Osman Kadriu, professor at FON University, says there isn’t conflict of interests when it comes to the implementation of the Law on Minimum Salary and the Law on Providing Financial Benefits to Unemployed Persons due to Privatization of Enterprises Owned Dominantly by the State.

It’s a matter of an obligation assumed by the government before the elections, which transposed it into laws voted by the Parliament. These laws have implementation deadlines which should be respected and persons who have to receive minimum salary or compensation should actually receive them. All of this has nothing to do with the election process – Kadriu says.

Anti-Corruption Commission’s request for beginning the implementation of the laws after the local elections have ended is illogical, because they might last very long, according to Kadriu.

In such case, the minimum salary and the compensation for the laid off workers will have to be paid retroactively, and there’s no need for that, professor Kardiu highlights.

Slobodan Najdovski, economic analyst and part of the Ministry of Finance during the interim government, says there is no problem that would impede the payment of minimum salary and compensation for laid off workers.

These budgetary items have already been put in the budget during the rebalance, which was adopted by the Parliament prior the elections were announced, the laws just additionally specify when and how this money will be paid, he says.

He deems that the Anti-Corruption Commission interprets the laws from political aspect.

In this case, the Anti-Corruption Commission deliberately interprets the Articles in these laws the wrong way, because it’s still safeguarding the previous ruling set despite the fact that these Articles do not apply to public procurements in municipalities directly affected by the local elections if they are covered by the operation plan of Municipalities headed by the previous set and if money has been provided for them. These laws, especially the law on minimum salary, refer mostly to the private sector, which must obey the laws once they have entered into force – Najdovski adds.

Businesspersons, on the other hand, are amazed by Anti-Corruption Commission’s position.

We are obligated to pay the increased minimum salary for September, otherwise we shall pay hefty fines in accordance with law. If you carefully read the Law on Minimum Salary, you’ll find that it precisely explains that employers must pay the salary, and they shall receive the state money afterwards, within 40-day deadline. So, we must pay the minimum salary set forth in the law, says Angel Dimitrov, chairman of the Organization of Employers of Macedonia.

The Ministry of Labor and Social Policy say that the two laws have been passed and they have to be implemented.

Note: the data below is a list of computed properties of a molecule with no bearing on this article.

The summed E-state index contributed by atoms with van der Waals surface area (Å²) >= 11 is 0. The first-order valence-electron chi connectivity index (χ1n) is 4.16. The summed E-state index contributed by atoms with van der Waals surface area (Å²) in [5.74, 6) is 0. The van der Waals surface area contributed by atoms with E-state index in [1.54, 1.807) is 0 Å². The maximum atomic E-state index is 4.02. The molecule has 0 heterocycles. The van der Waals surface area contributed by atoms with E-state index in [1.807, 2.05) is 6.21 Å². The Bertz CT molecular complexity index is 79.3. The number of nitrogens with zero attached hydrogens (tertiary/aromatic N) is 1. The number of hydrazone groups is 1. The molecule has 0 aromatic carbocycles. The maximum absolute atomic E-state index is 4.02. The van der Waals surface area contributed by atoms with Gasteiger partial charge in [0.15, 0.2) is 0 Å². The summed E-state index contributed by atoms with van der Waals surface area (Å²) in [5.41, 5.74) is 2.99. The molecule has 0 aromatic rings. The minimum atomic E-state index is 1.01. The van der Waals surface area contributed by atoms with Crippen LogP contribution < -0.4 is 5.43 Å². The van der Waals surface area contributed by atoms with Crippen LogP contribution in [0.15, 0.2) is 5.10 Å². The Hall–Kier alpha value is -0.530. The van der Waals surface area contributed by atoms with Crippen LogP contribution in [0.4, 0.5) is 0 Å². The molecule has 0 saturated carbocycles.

The Law on Providing Financial Benefits to Unemployed Persons due to Privatization of Enterprises Owned Dominantly by the State and the Law Amending the Law on Minimum Salary have been proposed by a group of deputies in the Parliament of the Republic of Macedonia, were later passed by the Parliament and published in the Official Gazette. The Law on Minimum Salary in RM stipulates that they payment of the minimum salary has to be made in September, whereas the law on providing financial benefits projects procedure for submission of request to the Employment Service Agency, according to the place of record. The laws have been passed and they have to be implemented by the competent institutions.

Moreover, the Ministry of Finance say that no additional money will be spent from the budget.

These funds have been projected in the budget rebalance, prepared by the Ministry of Finance and voted by the Parliament of the Republic of Macedonia on 6 August, the Ministry of Finance say.

The 2017 local elections campaign began on 25 September. The Law Amending the Law on Minimum Salary was passed by the Parliament on 18 September. The Law on Providing Financial Benefits to Unemployed Persons due to Privatization of Enterprises Owned Dominantly by the State was passed on 19 September 2017.

 

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This article was created within the framework of the Project to increase the accountability of the politicians and political parties Truthmeter implemented by Metamorphosis. The article is made possible by the generous support of the National Endowment for Democracy(NED) and The Balkan Trust for Democracy (BTD), a project of the German Marshall Fund of the United States, an initiative that supports democracy, good governance, and Euroatlantic integration in Southeastern Europe. The content is the responsibility of its author and does not necessarily reflect the views of Metamorphosis, National Endowment for Democracy, the Balkan Trust for Democracy, the German Marshall Fund of the United States, or its partners.